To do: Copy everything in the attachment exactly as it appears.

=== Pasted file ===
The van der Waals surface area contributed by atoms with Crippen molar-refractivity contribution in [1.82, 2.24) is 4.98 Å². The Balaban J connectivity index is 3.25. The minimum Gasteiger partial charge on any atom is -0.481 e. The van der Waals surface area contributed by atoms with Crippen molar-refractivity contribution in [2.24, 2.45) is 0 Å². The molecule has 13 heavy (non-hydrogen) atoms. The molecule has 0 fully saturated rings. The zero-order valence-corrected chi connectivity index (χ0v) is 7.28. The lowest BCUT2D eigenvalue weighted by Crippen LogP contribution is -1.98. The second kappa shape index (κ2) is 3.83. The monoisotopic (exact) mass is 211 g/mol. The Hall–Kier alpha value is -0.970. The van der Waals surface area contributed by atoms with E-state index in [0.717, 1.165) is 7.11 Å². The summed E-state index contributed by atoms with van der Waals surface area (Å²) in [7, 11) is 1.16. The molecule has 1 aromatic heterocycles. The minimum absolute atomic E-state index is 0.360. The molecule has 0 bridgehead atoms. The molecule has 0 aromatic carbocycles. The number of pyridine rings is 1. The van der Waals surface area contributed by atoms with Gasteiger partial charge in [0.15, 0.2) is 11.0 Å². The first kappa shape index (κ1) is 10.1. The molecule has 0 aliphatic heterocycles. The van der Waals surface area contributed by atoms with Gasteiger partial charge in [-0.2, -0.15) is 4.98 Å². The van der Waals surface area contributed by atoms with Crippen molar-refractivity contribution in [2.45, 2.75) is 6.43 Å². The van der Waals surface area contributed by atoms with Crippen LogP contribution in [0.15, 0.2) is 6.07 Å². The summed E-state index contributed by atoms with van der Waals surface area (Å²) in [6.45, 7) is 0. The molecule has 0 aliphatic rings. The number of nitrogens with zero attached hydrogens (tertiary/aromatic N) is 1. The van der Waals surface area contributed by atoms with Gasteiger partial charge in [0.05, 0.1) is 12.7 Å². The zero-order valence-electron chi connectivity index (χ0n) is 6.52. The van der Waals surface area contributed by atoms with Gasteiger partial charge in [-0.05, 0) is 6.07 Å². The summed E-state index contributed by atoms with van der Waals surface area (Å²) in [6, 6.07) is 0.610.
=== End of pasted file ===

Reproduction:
The van der Waals surface area contributed by atoms with Crippen molar-refractivity contribution in [1.82, 2.24) is 4.98 Å². The Balaban J connectivity index is 3.25. The minimum Gasteiger partial charge on any atom is -0.481 e. The van der Waals surface area contributed by atoms with Crippen molar-refractivity contribution in [2.24, 2.45) is 0 Å². The molecule has 13 heavy (non-hydrogen) atoms. The molecule has 0 fully saturated rings. The zero-order valence-corrected chi connectivity index (χ0v) is 7.28. The lowest BCUT2D eigenvalue weighted by Crippen LogP contribution is -1.98. The second kappa shape index (κ2) is 3.83. The monoisotopic (exact) mass is 211 g/mol. The Hall–Kier alpha value is -0.970. The van der Waals surface area contributed by atoms with E-state index in [0.717, 1.165) is 7.11 Å². The summed E-state index contributed by atoms with van der Waals surface area (Å²) in [7, 11) is 1.16. The molecule has 1 aromatic heterocycles. The minimum absolute atomic E-state index is 0.360. The molecule has 0 bridgehead atoms. The molecule has 0 aromatic carbocycles. The number of pyridine rings is 1. The van der Waals surface area contributed by atoms with Gasteiger partial charge in [0.15, 0.2) is 11.0 Å². The first kappa shape index (κ1) is 10.1. The molecule has 0 aliphatic heterocycles. The van der Waals surface area contributed by atoms with Gasteiger partial charge in [-0.2, -0.15) is 4.98 Å². The van der Waals surface area contributed by atoms with Crippen molar-refractivity contribution in [2.45, 2.75) is 6.43 Å². The van der Waals surface area contributed by atoms with Crippen LogP contribution in [0.15, 0.2) is 6.07 Å². The summed E-state index contributed by atoms with van der Waals surface area (Å²) in [6.45, 7) is 0. The molecule has 0 aliphatic rings. The number of nitrogens with zero attached hydrogens (tertiary/aromatic N) is 1. The van der Waals surface area contributed by atoms with Gasteiger partial charge in [0.05, 0.1) is 12.7 Å². The zero-order valence-electron chi connectivity index (χ0n) is 6.52. The van der Waals surface area contributed by atoms with Gasteiger partial charge in [-0.05, 0) is 6.07 Å². The summed E-state index contributed by atoms with van der Waals surface area (Å²) in [6, 6.07) is 0.610.